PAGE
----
Before Mark Twain: A Sampler of Old, Old Times on the Mississippi

By John Francis McDermott | Go to book overview

"NEVER SUCH A COLLECTION OF
UNBLUSHING, DEGRADED SCOUNDRELS"

G. W. FEATHERSTONHAUGH

[George William Featherstonhaugh, English geologist in the service of the United States, saw much of the Mississippi Valley in the 1830's and later published two works relating his experiences and observations. From his Excursion through the Slave States ... with Sketches of Popular Manners and Geological Notes (2 volumes, London, 1844), II, 237-45, come the following pages describing his impressions of the public manners of fellow passengers on a Mississippi boat late in December, 1834.]

Upon embarking on board of this steamer I was certainly pleased with the prospect that presented itself of enjoying some repose and comfort after the privations and fatigues I had endured; but never was traveller more mistaken in his anticipations! The vexatious conduct of the drunken youth had made a serious innovation upon the slight degree of personal comfort to be obtained in such a place, but I had not the slightest conception that that incident would be entirely thrown into the shade by others a thousand times more offensive, and that, from the moment of our departure from the post of Arkansas until our arrival at New Orleans, I was destined to a series of brutal annoyances that extinguished every hope of repose, or a chance of preserving even the decencies of existence.

I had been told at the post of Arkansas that ten passengers were waiting to come on board, and that several of them were notorious swindlers and gamblers, who, whilst in Arkansas, lived by the most desperate cheating and bullying, and who skulked about alternately betwixt Little Rock, Natchez, and New Orleans, in search of any plunder that violent and base means could bring into their hands. Some of their names were familiar to me, having

Notes for this page

Add a new note
If you are trying to select text to create highlights or citations, remember that you must now click or tap on the first word, and then click or tap on the last word.
One moment ...
Default project is now your active project.
Project items

Items saved from this book

This book has been saved
Highlights (0)
Some of your highlights are legacy items.

Highlights saved before July 30, 2012 will not be displayed on their respective source pages.

You can easily re-create the highlights by opening the book page or article, selecting the text, and clicking “Highlight.”

Citations (0)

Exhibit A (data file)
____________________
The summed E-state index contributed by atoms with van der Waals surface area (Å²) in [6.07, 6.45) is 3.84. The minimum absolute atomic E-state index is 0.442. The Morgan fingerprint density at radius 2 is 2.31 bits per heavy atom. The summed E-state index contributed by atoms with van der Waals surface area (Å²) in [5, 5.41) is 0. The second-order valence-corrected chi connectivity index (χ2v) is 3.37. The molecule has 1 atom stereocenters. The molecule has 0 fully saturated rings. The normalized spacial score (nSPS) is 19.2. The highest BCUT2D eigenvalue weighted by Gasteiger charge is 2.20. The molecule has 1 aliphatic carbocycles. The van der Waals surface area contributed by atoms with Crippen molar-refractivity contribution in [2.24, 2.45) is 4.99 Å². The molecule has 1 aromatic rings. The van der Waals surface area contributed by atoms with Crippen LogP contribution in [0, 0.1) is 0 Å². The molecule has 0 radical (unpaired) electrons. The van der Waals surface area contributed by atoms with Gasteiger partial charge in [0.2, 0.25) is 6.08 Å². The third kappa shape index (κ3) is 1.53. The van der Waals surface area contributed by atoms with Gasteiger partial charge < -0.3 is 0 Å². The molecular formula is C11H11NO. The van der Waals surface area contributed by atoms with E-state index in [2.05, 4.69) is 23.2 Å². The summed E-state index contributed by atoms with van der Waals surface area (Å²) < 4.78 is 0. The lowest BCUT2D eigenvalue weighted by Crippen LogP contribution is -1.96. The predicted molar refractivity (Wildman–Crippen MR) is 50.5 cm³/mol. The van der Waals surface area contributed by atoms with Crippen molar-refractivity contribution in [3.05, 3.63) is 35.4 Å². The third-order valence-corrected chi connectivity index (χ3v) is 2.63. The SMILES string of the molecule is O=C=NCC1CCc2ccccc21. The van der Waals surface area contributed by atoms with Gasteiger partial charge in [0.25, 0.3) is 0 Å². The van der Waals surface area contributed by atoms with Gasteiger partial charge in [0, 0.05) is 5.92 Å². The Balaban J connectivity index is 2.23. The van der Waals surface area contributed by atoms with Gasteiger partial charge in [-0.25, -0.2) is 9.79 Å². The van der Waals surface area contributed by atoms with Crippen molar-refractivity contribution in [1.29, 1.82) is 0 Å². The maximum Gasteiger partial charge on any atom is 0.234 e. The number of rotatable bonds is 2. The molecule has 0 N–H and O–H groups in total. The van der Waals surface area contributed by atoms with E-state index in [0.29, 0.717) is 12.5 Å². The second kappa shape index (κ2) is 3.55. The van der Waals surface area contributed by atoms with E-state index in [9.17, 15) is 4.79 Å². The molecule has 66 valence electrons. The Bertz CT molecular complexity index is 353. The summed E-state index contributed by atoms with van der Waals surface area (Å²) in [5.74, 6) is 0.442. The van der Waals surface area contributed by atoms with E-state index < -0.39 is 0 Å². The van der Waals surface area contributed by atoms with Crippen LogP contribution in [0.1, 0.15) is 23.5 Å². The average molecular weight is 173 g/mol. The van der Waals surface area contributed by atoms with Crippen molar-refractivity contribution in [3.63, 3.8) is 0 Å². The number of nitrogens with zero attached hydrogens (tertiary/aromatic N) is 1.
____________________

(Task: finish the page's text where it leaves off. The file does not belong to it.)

Some of your citations are legacy items.

Any citation created before July 30, 2012 will labeled as a “Cited page.” New citations will be saved as cited passages, pages or articles.

We also added the ability to view new citations from your projects or the book or article where you created them.

Notes (0)
Bookmarks (0)

You have no saved items from this book

Project items include:
  • Saved book/article
  • Highlights
  • Quotes/citations
  • Notes
  • Bookmarks
Notes
Cite this page

Cited page

Style
Citations are available only to our active members.
Buy instant access to cite pages or passages in MLA, APA and Chicago citation styles.

(Einhorn, 1992, p. 25)

(Einhorn 25)

1. Lois J. Einhorn, Abraham Lincoln, the Orator: Penetrating the Lincoln Legend (Westport, CT: Greenwood Press, 1992), 25, http://www.questia.com/read/27419298.

Cited page

Bookmark this page
Before Mark Twain: A Sampler of Old, Old Times on the Mississippi
Table of contents

Table of contents

Settings

Settings

Typeface
Text size Smaller Larger Reset View mode
Search within

Search within this book

Look up

Look up a word

  • Dictionary
  • Thesaurus
Please submit a word or phrase above.
Print this page

Print this page

Why can't I print more than one page at a time?

Help
Full screen
/ 298

matching results for page

    Questia reader help

    How to highlight and cite specific passages

    1. Click or tap the first word you want to select.
    2. Click or tap the last word you want to select, and you’ll see everything in between get selected.
    3. You’ll then get a menu of options like creating a highlight or a citation from that passage of text.

    OK, got it!

    Cited passage

    Style
    Citations are available only to our active members.
    Buy instant access to cite pages or passages in MLA, APA and Chicago citation styles.

    "Portraying himself as an honest, ordinary person helped Lincoln identify with his audiences." (Einhorn, 1992, p. 25).

    "Portraying himself as an honest, ordinary person helped Lincoln identify with his audiences." (Einhorn 25)

    "Portraying himself as an honest, ordinary person helped Lincoln identify with his audiences."1

    1. Lois J. Einhorn, Abraham Lincoln, the Orator: Penetrating the Lincoln Legend (Westport, CT: Greenwood Press, 1992), 25, http://www.questia.com/read/27419298.

    Cited passage

    Thanks for trying Questia!

    Please continue trying out our research tools, but please note, full functionality is available only to our active members.

    Your work will be lost once you leave this Web page.

    Buy instant access to save your work.

    Already a member? Log in now.

    Author Advanced search

    Oops!

    An unknown error has occurred. Please click the button below to reload the page. If the problem persists, please try again in a little while.